Floyd Mayweather has added yet another notable investment to his growing portfolio.
Shortly coming off of being welcomed into NASCAR as an official team owner alongside Michael Jordan, the business heavyweight is now linking with a fellow athlete in commercial real estate. Through the partnership, Mayweather aims to build on his goal to make $1 billion through the industry.
Mayweather has joined baseball legend Alex Rodriguez as an investor in global investment management firm CGI Merchant Group’s $650 million Hospitality Opportunity Fund, according to Forbes.
“Over the years, Mayweather’s savvy investment decisions have made him a notable figure in business fueled by the desire to create a platform of financial independence for the people and communities around him, this desire is directly aligned with my own vision for CGI to be a vehicle for this type of change,” CGI Founder and CEO, Raoul Thomas, said in a statement.
Mayweather’s onboarding as an investor is a part of the CGI Merchant Group’s announcement that its “new platform-level investment partnership will be open to other athletes, celebrities and select family offices and aims to deploy over $250 million into commercial real estate assets.”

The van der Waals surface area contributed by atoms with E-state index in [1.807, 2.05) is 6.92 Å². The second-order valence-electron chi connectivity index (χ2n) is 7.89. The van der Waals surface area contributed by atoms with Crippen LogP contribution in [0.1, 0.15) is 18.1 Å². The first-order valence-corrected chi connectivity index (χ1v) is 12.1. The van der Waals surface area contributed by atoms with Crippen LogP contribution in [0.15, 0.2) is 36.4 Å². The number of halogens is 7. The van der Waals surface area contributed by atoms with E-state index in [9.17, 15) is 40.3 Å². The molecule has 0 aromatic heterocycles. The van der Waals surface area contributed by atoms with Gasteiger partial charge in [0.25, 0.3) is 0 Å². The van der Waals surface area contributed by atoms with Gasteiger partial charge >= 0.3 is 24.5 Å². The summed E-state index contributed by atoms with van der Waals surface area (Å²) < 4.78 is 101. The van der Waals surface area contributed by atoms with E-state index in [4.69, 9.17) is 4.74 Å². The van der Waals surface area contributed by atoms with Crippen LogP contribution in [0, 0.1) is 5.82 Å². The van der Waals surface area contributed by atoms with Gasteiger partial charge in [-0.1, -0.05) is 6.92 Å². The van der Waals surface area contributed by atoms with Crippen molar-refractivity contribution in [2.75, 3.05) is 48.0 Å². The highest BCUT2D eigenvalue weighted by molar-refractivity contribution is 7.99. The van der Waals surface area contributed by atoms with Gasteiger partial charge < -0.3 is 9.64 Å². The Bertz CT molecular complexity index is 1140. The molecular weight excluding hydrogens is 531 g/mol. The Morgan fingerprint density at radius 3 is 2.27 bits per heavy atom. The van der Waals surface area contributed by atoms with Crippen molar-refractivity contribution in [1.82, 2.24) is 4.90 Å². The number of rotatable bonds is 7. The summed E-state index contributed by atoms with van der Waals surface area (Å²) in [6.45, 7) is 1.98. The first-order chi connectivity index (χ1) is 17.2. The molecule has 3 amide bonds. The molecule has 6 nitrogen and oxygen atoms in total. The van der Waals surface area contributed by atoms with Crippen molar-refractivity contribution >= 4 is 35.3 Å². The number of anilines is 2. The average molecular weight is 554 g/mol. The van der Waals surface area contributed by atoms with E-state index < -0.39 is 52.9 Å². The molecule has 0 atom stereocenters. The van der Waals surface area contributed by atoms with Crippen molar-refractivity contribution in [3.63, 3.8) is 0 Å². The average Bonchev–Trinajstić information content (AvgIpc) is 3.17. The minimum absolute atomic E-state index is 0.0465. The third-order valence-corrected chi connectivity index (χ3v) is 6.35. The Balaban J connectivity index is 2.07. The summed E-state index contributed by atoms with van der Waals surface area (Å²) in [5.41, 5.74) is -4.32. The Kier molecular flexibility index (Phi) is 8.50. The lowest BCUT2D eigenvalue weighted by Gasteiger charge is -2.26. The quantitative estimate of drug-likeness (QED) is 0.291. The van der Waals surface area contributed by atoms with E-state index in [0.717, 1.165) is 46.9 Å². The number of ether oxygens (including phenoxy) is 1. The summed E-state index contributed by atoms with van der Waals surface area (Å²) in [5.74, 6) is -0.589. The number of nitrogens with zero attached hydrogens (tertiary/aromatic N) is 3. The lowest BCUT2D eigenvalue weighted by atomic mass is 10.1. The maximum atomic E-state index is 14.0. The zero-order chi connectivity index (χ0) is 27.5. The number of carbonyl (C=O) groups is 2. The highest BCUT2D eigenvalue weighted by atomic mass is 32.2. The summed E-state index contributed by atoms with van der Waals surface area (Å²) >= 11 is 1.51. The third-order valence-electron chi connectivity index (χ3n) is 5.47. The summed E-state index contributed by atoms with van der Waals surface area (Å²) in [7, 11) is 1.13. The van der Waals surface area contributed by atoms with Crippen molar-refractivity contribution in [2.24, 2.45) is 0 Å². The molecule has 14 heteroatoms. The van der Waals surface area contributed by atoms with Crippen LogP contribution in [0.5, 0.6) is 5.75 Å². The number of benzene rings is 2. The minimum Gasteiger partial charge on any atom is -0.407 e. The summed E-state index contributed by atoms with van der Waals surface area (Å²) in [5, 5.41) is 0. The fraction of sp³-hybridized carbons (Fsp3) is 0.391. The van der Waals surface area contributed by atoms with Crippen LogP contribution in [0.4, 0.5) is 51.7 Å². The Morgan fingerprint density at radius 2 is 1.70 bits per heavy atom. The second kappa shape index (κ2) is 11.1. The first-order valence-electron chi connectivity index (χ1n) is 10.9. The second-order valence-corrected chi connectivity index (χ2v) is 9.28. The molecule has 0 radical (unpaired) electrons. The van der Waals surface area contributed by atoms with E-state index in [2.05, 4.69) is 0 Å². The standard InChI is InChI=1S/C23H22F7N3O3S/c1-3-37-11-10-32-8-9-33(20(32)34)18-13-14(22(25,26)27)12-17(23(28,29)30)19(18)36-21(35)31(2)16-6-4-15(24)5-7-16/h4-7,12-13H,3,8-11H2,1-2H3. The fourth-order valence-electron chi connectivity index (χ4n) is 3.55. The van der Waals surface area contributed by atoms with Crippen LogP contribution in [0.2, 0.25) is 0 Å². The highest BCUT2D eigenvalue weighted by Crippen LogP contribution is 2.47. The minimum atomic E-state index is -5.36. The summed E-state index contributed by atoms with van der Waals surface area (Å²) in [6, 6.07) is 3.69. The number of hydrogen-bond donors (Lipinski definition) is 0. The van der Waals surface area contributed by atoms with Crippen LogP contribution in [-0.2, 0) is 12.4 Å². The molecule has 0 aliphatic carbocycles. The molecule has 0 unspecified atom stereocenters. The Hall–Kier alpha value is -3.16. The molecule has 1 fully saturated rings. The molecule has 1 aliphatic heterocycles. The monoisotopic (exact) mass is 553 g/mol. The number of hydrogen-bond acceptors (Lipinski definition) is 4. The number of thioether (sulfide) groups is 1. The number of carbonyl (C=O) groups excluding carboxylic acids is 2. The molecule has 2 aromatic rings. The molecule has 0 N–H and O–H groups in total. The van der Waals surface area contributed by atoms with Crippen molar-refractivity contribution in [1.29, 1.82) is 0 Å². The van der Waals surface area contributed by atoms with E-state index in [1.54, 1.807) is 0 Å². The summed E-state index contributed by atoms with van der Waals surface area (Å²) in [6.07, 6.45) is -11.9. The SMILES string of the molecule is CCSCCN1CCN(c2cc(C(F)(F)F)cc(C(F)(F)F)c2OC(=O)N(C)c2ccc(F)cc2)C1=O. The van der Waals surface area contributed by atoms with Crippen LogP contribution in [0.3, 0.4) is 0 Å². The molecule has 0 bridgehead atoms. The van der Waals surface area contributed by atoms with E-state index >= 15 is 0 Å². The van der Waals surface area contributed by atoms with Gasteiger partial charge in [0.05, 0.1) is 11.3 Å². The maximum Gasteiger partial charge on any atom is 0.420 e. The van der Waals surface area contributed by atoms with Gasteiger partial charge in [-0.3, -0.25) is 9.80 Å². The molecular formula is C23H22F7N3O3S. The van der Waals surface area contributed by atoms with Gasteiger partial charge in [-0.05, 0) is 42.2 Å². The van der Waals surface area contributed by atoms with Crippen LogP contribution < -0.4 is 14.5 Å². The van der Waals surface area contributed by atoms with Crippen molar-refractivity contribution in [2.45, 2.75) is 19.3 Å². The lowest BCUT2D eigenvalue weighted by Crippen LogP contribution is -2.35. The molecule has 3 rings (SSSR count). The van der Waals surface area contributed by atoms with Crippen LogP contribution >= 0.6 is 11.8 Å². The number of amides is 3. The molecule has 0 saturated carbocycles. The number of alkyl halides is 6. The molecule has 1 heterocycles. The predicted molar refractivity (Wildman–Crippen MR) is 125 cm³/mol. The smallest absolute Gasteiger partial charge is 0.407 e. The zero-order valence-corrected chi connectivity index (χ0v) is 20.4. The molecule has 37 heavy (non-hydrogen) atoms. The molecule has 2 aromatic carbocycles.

“My focus is on creating generational wealth and doing it with partners that share my values and drive for excellence,” Mayweather said, according to Forbes. “The partnership will have an impact on the lives of athletes and others who invest in the platform by helping them learn and create generational wealth.”
He continued: “After getting to know CGI, I saw an opportunity to collaborate and share with other athletes and friends my ambition of establishing long-term wealth outside of sports through real estate investing.”
CGI Merchant Group
With its portfolio including The Gabriel South Beach and The Gabriel Downtown in South Florida, the Miami-based company has its eyes on another bustling city, according to the outlet.
According to the outlet, the group wants to purchase the Trump International Hotel in Washington, D.C. for $375 million.